Arts and Entertainment

“The King of Pop”: The man, the glove, the legend

By Michelle Mandeau
Published: September 2009

What happens to music when the “King of Pop dies? If this seems like a trick question, that’s because it is. Michael Jackson was by far one of the greatest singers of our generation, past generations, and undoubtedly, generations to come.

The day Michael passed, the whole world was devastated; Facebook and Twitter statuses were changed, every news station was reporting on it, and of course, radio stations played his greatest hits non-stop.
One of the main reasons that Michael’s music remains so influential today, even though the majority of his songs were created in the 1980′s, is because they’re easy to relate to. It doesn’t matter what music taste someone prefers because no matter what, each of his songs is pack with so much emotion and realism that it is almost instantly captivating.

Michael is one of the only artists who, ever since he was a young child, has let his full potential shine. Whether it was through The Jackson 5, the movie-musical The Wiz, or his solo career, Michael never gave his fans a performance that was less than perfect.

His father, Joe Jackson, who worked Michael from a young age to hone his singing voice and dance moves impacting the other aspects of Michael’s life and career. As Michael grew, however, his insecurities did as well, and it became apparent that the hard work Mr. Jackson forced upon Michael did make him strive to be the best he could be, but nonetheless, scarred him in the long run.

His music was more genuine and unique compared to other artists of his time. In the beginning of his solo career, the upbeat tempos and heartfelt ballads filled albums such as Off the Wall and Thriller.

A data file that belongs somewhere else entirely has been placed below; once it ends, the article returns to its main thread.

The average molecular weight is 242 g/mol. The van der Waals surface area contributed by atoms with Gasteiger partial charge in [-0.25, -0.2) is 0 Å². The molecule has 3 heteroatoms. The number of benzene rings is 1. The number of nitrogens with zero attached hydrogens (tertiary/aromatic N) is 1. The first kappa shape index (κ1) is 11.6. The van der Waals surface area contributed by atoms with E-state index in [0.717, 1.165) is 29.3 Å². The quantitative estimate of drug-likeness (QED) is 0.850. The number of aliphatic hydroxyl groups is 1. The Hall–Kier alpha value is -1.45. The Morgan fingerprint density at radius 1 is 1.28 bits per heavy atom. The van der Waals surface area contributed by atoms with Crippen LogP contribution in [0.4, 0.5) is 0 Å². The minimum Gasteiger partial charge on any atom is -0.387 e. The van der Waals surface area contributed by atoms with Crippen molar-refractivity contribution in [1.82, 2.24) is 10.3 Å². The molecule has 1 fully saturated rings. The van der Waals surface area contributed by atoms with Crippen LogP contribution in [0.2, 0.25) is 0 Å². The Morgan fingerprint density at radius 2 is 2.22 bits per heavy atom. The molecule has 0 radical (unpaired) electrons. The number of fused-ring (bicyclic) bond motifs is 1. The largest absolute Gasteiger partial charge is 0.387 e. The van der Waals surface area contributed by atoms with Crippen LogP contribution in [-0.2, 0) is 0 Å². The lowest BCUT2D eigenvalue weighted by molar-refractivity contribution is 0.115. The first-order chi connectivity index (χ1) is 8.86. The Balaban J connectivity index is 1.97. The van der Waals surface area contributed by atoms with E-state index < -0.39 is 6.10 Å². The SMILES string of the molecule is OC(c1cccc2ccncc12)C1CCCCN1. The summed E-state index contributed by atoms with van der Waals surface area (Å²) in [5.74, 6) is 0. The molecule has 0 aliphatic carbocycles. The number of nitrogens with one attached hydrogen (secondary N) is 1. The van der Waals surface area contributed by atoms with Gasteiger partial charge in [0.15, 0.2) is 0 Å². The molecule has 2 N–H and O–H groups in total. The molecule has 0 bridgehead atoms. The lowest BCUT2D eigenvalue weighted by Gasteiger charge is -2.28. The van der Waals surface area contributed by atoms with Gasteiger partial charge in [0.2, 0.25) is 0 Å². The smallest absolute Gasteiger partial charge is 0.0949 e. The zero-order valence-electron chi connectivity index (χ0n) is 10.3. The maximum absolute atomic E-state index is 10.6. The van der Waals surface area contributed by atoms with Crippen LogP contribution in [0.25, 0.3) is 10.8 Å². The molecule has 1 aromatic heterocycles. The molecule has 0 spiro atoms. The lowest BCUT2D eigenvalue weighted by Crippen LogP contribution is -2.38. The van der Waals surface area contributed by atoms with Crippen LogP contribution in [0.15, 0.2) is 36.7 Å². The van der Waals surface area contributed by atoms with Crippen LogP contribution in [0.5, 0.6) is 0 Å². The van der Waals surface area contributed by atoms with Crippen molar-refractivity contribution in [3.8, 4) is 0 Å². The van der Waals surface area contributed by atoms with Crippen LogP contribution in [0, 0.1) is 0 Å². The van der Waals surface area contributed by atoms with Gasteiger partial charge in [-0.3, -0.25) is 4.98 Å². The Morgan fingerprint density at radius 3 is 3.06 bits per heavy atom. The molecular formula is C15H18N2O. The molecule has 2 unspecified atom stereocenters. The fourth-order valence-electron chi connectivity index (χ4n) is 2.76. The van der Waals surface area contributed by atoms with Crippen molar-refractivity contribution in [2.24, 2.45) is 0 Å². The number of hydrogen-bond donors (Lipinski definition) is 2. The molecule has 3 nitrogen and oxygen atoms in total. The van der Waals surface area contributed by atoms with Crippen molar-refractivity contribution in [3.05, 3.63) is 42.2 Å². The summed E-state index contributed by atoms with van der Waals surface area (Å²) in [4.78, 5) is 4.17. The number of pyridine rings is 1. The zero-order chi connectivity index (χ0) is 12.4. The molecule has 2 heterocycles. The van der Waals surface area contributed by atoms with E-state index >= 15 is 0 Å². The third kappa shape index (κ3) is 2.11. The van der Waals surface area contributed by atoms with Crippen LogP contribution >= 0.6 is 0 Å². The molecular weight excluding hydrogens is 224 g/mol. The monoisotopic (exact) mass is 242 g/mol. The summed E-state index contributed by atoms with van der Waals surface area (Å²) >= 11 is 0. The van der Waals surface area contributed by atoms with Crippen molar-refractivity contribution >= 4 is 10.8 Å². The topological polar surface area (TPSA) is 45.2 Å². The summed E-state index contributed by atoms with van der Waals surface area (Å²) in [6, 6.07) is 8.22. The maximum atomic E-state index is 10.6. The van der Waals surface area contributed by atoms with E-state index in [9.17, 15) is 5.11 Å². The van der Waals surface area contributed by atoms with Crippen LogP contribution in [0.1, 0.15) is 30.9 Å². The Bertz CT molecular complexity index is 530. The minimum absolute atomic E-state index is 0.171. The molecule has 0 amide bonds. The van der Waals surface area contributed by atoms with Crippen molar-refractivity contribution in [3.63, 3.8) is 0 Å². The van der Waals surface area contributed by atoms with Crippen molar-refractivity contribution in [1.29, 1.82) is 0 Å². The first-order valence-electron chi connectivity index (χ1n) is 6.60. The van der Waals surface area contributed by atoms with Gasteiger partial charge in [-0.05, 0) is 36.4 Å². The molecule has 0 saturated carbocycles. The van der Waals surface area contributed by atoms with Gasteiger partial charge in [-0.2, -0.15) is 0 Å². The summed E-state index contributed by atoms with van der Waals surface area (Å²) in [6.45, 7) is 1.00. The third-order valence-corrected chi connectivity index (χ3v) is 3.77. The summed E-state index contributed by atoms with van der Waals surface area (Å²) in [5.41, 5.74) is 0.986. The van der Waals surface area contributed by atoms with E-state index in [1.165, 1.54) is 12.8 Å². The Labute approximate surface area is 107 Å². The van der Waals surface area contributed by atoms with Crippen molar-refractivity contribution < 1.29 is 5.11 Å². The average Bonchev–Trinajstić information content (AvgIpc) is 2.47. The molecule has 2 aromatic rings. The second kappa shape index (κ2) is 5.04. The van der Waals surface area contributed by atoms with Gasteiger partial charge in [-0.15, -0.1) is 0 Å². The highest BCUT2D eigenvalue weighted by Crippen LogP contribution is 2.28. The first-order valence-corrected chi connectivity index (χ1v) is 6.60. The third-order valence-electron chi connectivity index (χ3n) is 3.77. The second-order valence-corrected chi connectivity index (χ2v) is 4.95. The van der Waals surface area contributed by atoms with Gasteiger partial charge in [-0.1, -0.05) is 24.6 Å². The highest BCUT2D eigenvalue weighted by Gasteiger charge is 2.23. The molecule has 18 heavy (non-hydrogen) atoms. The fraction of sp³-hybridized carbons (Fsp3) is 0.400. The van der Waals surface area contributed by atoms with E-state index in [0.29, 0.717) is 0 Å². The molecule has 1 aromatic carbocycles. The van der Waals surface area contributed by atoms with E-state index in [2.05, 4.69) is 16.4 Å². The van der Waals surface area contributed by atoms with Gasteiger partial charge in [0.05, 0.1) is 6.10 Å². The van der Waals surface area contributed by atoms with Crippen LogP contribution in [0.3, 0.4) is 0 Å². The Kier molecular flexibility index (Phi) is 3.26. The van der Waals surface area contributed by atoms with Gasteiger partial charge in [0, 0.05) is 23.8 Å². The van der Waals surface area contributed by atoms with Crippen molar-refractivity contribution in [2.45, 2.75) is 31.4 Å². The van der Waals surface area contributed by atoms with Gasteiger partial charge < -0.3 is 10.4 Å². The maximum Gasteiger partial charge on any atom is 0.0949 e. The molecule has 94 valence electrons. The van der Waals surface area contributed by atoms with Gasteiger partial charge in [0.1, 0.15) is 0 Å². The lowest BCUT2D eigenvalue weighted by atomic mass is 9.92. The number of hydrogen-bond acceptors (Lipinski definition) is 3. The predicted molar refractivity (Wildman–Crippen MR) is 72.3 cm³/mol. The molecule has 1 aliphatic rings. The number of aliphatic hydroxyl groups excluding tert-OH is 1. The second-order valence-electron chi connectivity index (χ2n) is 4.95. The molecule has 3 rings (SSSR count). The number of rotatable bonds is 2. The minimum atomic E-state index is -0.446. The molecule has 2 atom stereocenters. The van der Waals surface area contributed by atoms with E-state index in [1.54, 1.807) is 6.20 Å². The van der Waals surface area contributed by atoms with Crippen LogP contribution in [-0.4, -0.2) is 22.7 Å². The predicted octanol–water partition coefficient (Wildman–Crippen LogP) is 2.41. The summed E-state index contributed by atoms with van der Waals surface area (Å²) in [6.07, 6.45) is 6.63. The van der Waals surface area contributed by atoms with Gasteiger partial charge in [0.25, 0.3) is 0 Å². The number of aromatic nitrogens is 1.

While I still like the creativity in Michael’s earlier albums, his later albums Bad and HIStory hold a much greater impact over me because of the intimate lyrics found in songs such as “Smooth Criminal and “The Way You Make Me Feel. These songs are much more personal and easier to relate to as a result of the media constantly portraying Michael in a negative light.

With numerous plastic surgeries, a skin condition, and child molestation charges, Michael tried to live as secluded as he could, a hard feat for someone of his stature. The hard times Michael went through, though, translate perfectly into songs such as “Black or White, “You Are Not Alone, “Man in the Mirror, and many more.

The biggest problem with Micahel’s career, however, is that people started to only see him for his flaws, not for his talent. It wasn’t until recently, when he was gone, that the international superstar became fully recognized just for his music.

At the 2009 MTV Video Music Awards, the show opened with Madonna giving a speech about Michael. The audience erupted into applause and tears when, in the first line of her speech, the superstar mentioned Michael’s name.

After Madonna spoke, Michael’s sister Janet, along with numerous dancers from Michael’s previous tours, gave a tribute performance to honor the “King and his greatness. The passion from the performers lasted throughout the night, never letting Michael’s soul leave the building.

Another way Michael will be remembered is through the movie This Is It, which follows his preparations for his last tour. Instead of thinking of the movie as the last time Michael will “be in concert, I know I will watch it as a reminder that no one will ever live up to the legend he was.

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